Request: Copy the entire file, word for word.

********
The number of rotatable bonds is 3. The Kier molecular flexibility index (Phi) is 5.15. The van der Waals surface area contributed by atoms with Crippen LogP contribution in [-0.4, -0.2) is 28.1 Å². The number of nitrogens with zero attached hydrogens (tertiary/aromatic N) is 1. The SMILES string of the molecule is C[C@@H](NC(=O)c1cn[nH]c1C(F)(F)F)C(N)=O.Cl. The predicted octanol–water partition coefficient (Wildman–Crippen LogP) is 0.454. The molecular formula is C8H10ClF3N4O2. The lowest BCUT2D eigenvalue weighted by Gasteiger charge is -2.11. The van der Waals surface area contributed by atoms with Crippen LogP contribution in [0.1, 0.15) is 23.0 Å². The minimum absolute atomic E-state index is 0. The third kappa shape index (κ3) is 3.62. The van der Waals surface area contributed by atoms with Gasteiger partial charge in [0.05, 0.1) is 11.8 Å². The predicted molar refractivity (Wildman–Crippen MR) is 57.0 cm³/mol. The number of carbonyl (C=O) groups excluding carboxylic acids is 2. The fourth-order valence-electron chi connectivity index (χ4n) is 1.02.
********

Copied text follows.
The number of rotatable bonds is 3. The Kier molecular flexibility index (Phi) is 5.15. The van der Waals surface area contributed by atoms with Crippen LogP contribution in [-0.4, -0.2) is 28.1 Å². The number of nitrogens with zero attached hydrogens (tertiary/aromatic N) is 1. The SMILES string of the molecule is C[C@@H](NC(=O)c1cn[nH]c1C(F)(F)F)C(N)=O.Cl. The predicted octanol–water partition coefficient (Wildman–Crippen LogP) is 0.454. The molecular formula is C8H10ClF3N4O2. The lowest BCUT2D eigenvalue weighted by Gasteiger charge is -2.11. The van der Waals surface area contributed by atoms with Crippen LogP contribution in [0.1, 0.15) is 23.0 Å². The minimum absolute atomic E-state index is 0. The third kappa shape index (κ3) is 3.62. The van der Waals surface area contributed by atoms with Gasteiger partial charge in [0.05, 0.1) is 11.8 Å². The predicted molar refractivity (Wildman–Crippen MR) is 57.0 cm³/mol. The number of carbonyl (C=O) groups excluding carboxylic acids is 2. The fourth-order valence-electron chi connectivity index (χ4n) is 1.02.